Asked if she was upset by how the process unfolded, she said “yes.”
“I think that as a courtesy to those of us who are actually making the decisions that we would actually have an opportunity to see it first,” Murkowski added.
A major question remains whether President Donald Trump can use his bully pulpit to actually move senators.
Trump has lobbied for Republicans to move quickly. The President said Wednesday he would be “very angry” if Republicans can’t pass the bill.
“I don’t even want to talk about it because I think it would be very bad,” Trump said in an interview with the Christian Broadcasting Network. “I will be very angry about it and a lot of people will be very upset.”

What’s new?

The revised legislation has $45 billion in opioid treatment funding — a top request from senators like Rob Portman of Ohio and Shelley Moore Capito of West Virginia — as well as in state stabilization money aimed at lowering premiums for high-cost enrollees.
But another concern for moderate senators — that the Senate bill makes steep cuts to Medicaid funding — was not addressed in the new version. The original bill calls for slashing $772 billion from Medicaid by 2026, compared to current law, leaving 15 million fewer people insured by the program.
In a retreat from a key GOP promise, the bill would also keep two Obamacare-era taxes on the wealthy. That came as members said they worried about the optics of cutting taxes for the rich while also slashing funding for subsidies that go to help low-income people to buy insurance. Retaining the taxes, which saves the federal government $230 billion over 10 years, provides McConnell money to help boost the stabilization fund, sources said. But it is also likely to infuriate conservative lawmakers and lobbying groups.
The legislation would allow consumers to use their health savings accounts to pay their premiums for the first time, which Cruz called “very significant.”

Graham plan

Also Thursday, GOP Sens. Cassidy and Lindsey Graham of South Carolina proposed an alternative approach to replacing Obamacare that would keep much of the federal taxes in place and sending that money to the states to control.
They say that one of the primary reasons Republicans are having such a hard time agreeing is because they are working from the Obamacare template — particularly federal control of health insurance.

Cruz amendment

Cruz’s so-called Consumer Freedom amendment is considered contentious among Republican senators with some moderates having raised concerns that it could hurt those with pre-existing conditions. The amendment would allow insurers that offer Obamacare plans on the exchanges to also sell policies that are exempt from certain of the law’s mandates. That could allow carriers to provide less comprehensive plans with lower premiums, which would likely attract younger and healthier Americans.
But that would leave the sicker, more expensive consumers in the Obamacare plans, causing their premiums to spike.
Offering Obamacare plans will also make insurers eligible for new federal funding aimed at helping insurers pay for high-cost enrollees.
Sen. Mike Lee — a Utah Republican and close Cruz ally — tweeted Thursday morning to say that he has not seen the newest version of the Cruz amendment included in leadership’s health care bill and was unsure if he could support it.
There’s also no guarantee the Cruz amendment — in whatever form — will even get a Senate vote. It could be stripped from bill at any time as GOP leaders negotiate and work their way through Senate rules.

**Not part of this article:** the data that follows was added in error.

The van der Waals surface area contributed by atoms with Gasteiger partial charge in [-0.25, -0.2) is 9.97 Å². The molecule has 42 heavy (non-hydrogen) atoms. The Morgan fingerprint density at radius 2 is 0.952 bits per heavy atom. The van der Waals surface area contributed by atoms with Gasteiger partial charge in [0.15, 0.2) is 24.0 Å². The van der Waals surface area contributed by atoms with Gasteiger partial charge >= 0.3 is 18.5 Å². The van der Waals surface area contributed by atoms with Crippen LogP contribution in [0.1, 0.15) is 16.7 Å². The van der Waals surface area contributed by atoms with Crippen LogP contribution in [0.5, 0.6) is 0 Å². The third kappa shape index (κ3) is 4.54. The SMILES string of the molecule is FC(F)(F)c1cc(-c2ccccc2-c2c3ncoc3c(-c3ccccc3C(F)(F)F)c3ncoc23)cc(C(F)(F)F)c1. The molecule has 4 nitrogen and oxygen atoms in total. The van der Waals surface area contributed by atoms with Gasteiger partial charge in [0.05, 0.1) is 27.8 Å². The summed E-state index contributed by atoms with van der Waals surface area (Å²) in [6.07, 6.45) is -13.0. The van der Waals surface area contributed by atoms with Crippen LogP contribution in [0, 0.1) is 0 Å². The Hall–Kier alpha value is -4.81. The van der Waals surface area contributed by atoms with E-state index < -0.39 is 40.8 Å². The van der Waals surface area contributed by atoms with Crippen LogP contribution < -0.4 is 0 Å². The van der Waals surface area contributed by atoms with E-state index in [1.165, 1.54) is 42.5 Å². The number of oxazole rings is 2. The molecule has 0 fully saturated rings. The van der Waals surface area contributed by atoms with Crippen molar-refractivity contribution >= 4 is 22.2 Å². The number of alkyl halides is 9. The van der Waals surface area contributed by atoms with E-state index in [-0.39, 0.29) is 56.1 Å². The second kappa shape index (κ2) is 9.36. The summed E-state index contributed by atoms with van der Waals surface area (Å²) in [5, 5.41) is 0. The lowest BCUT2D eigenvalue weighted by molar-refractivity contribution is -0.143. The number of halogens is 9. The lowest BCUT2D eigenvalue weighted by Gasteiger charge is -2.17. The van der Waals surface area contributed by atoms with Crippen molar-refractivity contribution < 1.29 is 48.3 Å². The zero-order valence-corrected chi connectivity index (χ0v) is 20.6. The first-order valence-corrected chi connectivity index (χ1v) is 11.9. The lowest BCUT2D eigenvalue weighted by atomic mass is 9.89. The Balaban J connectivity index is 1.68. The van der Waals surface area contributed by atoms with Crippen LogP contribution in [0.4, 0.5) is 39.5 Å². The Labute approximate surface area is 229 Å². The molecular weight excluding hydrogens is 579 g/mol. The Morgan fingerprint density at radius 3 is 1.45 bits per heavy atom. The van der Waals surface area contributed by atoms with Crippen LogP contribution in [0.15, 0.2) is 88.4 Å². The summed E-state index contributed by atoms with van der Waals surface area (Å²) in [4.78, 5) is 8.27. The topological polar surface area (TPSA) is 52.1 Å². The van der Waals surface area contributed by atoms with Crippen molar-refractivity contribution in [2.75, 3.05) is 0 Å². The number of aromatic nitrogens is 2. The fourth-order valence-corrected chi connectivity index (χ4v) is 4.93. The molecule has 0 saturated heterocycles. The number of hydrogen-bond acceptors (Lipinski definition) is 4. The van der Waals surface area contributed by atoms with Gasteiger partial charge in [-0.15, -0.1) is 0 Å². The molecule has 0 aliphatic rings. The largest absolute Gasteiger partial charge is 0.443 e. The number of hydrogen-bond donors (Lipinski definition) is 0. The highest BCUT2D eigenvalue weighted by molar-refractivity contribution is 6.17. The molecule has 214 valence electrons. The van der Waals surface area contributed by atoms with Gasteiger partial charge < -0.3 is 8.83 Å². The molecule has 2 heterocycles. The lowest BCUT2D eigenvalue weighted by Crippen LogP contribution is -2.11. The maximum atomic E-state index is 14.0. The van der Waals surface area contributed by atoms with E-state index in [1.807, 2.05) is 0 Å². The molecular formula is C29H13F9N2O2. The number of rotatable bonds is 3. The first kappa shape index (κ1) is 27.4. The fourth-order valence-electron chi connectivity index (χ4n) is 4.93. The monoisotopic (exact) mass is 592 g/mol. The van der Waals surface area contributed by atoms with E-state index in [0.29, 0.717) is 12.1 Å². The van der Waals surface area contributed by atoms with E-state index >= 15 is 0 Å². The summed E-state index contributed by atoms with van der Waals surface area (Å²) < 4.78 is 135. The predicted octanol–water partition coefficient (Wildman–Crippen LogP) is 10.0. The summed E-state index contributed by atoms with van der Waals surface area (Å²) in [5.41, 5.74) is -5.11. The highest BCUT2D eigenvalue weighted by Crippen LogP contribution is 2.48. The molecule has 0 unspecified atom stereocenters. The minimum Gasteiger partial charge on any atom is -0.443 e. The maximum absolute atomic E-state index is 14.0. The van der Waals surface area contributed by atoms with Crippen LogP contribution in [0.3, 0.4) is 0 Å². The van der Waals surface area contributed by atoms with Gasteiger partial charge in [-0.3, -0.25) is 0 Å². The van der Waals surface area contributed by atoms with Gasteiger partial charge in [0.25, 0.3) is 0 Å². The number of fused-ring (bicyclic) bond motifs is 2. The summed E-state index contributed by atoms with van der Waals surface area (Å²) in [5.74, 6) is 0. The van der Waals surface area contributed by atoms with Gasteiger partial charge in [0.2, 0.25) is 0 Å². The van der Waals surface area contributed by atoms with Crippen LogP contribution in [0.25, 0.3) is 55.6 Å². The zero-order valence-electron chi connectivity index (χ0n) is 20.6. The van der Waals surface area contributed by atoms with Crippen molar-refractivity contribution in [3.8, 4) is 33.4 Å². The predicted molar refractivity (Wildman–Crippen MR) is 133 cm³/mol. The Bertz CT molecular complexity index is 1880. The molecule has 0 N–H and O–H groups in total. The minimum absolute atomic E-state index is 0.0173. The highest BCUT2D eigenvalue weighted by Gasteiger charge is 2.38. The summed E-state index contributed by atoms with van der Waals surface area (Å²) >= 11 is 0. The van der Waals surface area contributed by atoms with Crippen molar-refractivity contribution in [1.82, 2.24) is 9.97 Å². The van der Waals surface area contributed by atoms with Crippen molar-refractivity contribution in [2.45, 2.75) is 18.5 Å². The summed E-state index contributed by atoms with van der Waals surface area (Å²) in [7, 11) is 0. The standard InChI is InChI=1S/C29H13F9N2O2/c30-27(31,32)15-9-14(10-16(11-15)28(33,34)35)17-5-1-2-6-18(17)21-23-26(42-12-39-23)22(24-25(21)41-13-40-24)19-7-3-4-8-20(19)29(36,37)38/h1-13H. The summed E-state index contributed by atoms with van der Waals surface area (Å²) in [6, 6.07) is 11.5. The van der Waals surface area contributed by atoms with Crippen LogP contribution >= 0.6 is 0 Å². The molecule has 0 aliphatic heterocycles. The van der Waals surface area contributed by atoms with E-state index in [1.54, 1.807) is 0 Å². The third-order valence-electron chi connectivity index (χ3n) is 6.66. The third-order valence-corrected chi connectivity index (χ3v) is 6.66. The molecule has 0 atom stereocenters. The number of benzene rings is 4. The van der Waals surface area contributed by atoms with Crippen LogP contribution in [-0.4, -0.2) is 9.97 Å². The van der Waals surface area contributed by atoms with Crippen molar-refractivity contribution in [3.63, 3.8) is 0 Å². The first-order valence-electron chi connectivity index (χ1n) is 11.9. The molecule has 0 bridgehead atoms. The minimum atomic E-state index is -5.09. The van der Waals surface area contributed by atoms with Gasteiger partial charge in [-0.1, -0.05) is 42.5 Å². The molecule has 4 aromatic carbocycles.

Insurers, who have largely stayed on the sideline in the health care debate, voiced strong opposition to the amendment, saying it would destabilize the individual market. Two major lobbying groups said this week that it would create two sets of rules and make coverage unaffordable to those who are sick.
“I’m writing to make clear my view on how the ‘Consumer Freedom Option’ is unworkable as it would undermine pre-existing condition protections, increase premiums and destabilize the market,” Scott Serota, CEO of Association of Independent Blue Cross Blue Shield Plans, wrote to Senators Cruz and Lee earlier this week.

The Trump Family: Are They Guilty Of Treason And Tax Evasion/Fraud?

 

This question unfortunately could be directed at the Clinton family or even the Bush family but today I am asking this question about the President and his family. I am not a fan of any of these families as they have all proven to be power-hungry, money hungry habitual liars. I believe that most Americans knew that Hillary Clinton has had real trouble in her life with finding out a way to not lie when she opens her mouth and I believe that this is one of the many reasons that people like myself could not vote for her last November. By what I hear from other folks they said that they were willing to give Donald Trump a chance to see if he would tell the truth on domestic and foreign agendas. I know that a lot of us are now very unhappy with his ability to ever tell the truth. Part of the Presidents issues are his King Kong size ego, and his peanut size brain. During the campaign he often spoke of how intelligent he was, how he knew more that most everyone on every thing, like how he knew more than the Generals concerning the Middle-East. Now that he has been in Office for about six months he has proven to the whole world that he is pretty much nothing but an idiot, and an ass. The whole world has learned that there is no way they can trust anything that he says. Another issue with our President is his constant lying and the fact that he tells so many lies each day that he can’t remember one line of BS he has told from one morning till the afternoon. Yet this article today isn’t about his massive ignorance of almost every issue on the planet, it is about if he and his family have committed treason concerning Russia and if he is guilty of massive tax evasion and tax fraud.